Currently viewing the category: "Stinging Slug Caterpillars"
What's That Bug? does not endorse extermination

Subject:  Caterpillar
Geographic location of the bug:  Florianópolis – Brazil
Date: 01/05/2018
Time: 01:29 PM EDT
Dear Mr Bugman, what is this big eating my orange tree?
How you want your letter signed:  Carolina G.

Spider Caterpillar

Dear Carolina,
Your caterpillar is related to a similar looking North American caterpillar called a Monkey Slug.  We posted a caterpillar from Brazil in the past that we identified as
Phobetron hipparchia, and we learned that it is called Lagarta-Aranha locally, which translates to Spider Caterpillar.  Handle with caution.  This caterpillar can sting.

What's That Bug? does not endorse extermination

Subject:  Rainbow spiky caterpillar
Geographic location of the bug:  Victoria, Australia
Date: 01/03/2018
Time: 08:50 PM EDT
I was at St Andrews  market around February or June 2017 when I saw a strange rainbow caterpillar on the tree. It had green spikes and was about the size of a fingernail. It looked poisonous because of it’s spikes but I have no idea.
How you want your letter signed:  From Bethany

Four Spotted Cup Moth Caterpillar

Dear Bethany,
In North America, we refer to this as a Stinging Slug Caterpillar in the family Limacodidae, and in Australia, the family members are known as Cup Moths.  Based on images posted to the Brisbane Insect site, we are confident this is a Four Spotted Cup Moth Caterpillar,
Doratifera quadriguttata.  The Brisbane Insect site states:  “The Four-spotted Cup Moth caterpillar is colourful, with pale green body, pink back with black and white patterns on the top.  There are eight green spikes on the each side, at the front and end there are a pair of red spikes. On the top of thorax section, there are four hidden red spikes, will erect with stinging hairs when disturbed.”  According to Butterfly House:  “Red stinging hairs are protruded from the four at the front on the thorax when the caterpillar is disturbed.” 

What's That Bug? does not endorse extermination

Subject:  Big hairy orange bug
Geographic location of the bug:  Central Ohio, USA
Date: 12/03/2017
Time: 09:09 PM EDT
Dear Bugman,
We saw this bug while camping in central Ohio several years ago, and can’t find anything like it and are wondering what it is. It crawled along quite like a snail, but left no trail and had no shell. When it moved the leaf-like formations undulated in a wave-like motion.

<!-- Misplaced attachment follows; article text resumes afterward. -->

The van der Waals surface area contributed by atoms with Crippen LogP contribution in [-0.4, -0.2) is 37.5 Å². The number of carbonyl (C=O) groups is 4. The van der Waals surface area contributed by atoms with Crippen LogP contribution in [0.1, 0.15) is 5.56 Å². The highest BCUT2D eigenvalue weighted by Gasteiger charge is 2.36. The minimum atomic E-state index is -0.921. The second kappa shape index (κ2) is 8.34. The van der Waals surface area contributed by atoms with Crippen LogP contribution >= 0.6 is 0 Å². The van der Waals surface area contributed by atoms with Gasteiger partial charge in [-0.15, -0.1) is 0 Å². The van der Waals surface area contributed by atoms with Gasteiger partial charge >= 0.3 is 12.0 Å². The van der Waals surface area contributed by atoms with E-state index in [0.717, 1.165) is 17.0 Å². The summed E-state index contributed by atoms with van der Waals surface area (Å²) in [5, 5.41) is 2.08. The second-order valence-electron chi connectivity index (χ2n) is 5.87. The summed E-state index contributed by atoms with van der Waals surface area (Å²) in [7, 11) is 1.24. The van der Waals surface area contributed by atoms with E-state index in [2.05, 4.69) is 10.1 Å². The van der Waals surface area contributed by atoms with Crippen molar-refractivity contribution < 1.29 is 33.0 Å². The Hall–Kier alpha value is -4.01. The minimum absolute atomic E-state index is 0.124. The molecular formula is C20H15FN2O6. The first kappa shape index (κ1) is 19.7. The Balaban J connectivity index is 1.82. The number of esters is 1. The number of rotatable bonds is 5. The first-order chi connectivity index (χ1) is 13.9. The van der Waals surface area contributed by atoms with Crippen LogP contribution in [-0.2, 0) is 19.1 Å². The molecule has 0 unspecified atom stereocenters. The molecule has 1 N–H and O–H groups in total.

How you want your letter signed:  Mary Skrenta

Monkey Slug

Dear Mary,
This is a Caterpillar that is commonly called a Monkey Slug.  They should be handled with caution as they are capable of stinging.

What's That Bug? does not endorse extermination

Subject:  Stinging caterpillar? It’s a beauty!
Geographic location of the bug:  San Antonio, Tx, 90 degree October day.
Date: 10/21/2017
Time: 02:10 AM EDT
Hello wonderful bugmen!
I found this beauty in my front yard, my kids and I enjoyed it without touching it. I try to teach appreciation without disturbing. Not sure of what exactly we were appreciating, though, but after searching through your fb feed thought maybe it shared some similarities to a stinging caterpillar? It was only maybe 1-1.5” long, small little thing, but gorgeous nonetheless. Thank you for all that you do! I love your site and appreciate your work!
How you want your letter signed:  Monica Barrientes

Stinging Slug Caterpillar: Euclea species

Dear Monica,
We love your philosophy of educating your children to appreciate the wonders of the natural world while exercising caution.  Many otherwise harmless creatures have developed defenses to protect themselves from predators and other threats, and they do not attach unnecessarily, but caution should be exercised when handling them, though one is often better not handling them.  You are correct that this is a Stinging Slug Caterpillar in the family Limacodidae.  Based on this BugGuide image, we are confident it is in the genus
Euclea, a group that includes the Spiny Oak Slug, but we cannot identify the species with certainty.  According to BugGuide:  “NOTE: BugGuide photos from the southeastern states previously identified as Spiny Oak-Slug Moth (Euclea delphinii) have been moved to the genus page because we have no information (as of December 2006) on how to distinguish adults or larvae of delphinii from the virtually identical Euclea nanina.”  Three members of the genus are found in Texas.  According to BugGuide:  “E. delphinii: southern Quebec and New Brunswick to Florida, west to Texas and Oklahoma, north to Minnesota.  E. incisa: Arizona east to central Texas.  E. nanina: South Carolina to Florida, west to Texas.”

Stinging Slug Caterpillar: Euclea species

What's That Bug? does not endorse extermination

Subject:  Spiky Caterpillar
Geographic location of the bug:  North Vietnam
Date: 09/26/2017
Time: 08:41 AM EDT
Today, we found this caterpillar. Rather, it found us. It stung of us in the head, and hurt like hell. The locals assured us, that it wasn’t dangerous, just unpleasant. What can you tell us about that nasty fellow?
How you want your letter signed:  The three adventurers

Stinging Slug Caterpillar

Dear The three adventurers,
This is a gorgeous image of a Stinging Slug Caterpillar in the family Limacodidae.  We will attempt a species identification.  In the meantime, here is an image from Creative Photography that was also taken in Vietnam, but which is most likely a different species.

What's That Bug? does not endorse extermination

Subject:  Strange bug wearing green vest
Geographic location of the bug:  Westchester County, NY
Date: 09/12/2017
Time: 02:08 PM EDT
Found this strange bug outside our home and have never seen anything like this
How you want your letter signed:  Bug Patrol

Saddleback Caterpillar

Dear Bug Patrol,
Handle with caution.  This is a Stinging Slug Caterpillar known as a Saddleback Caterpillar.

What's That Bug? does not endorse extermination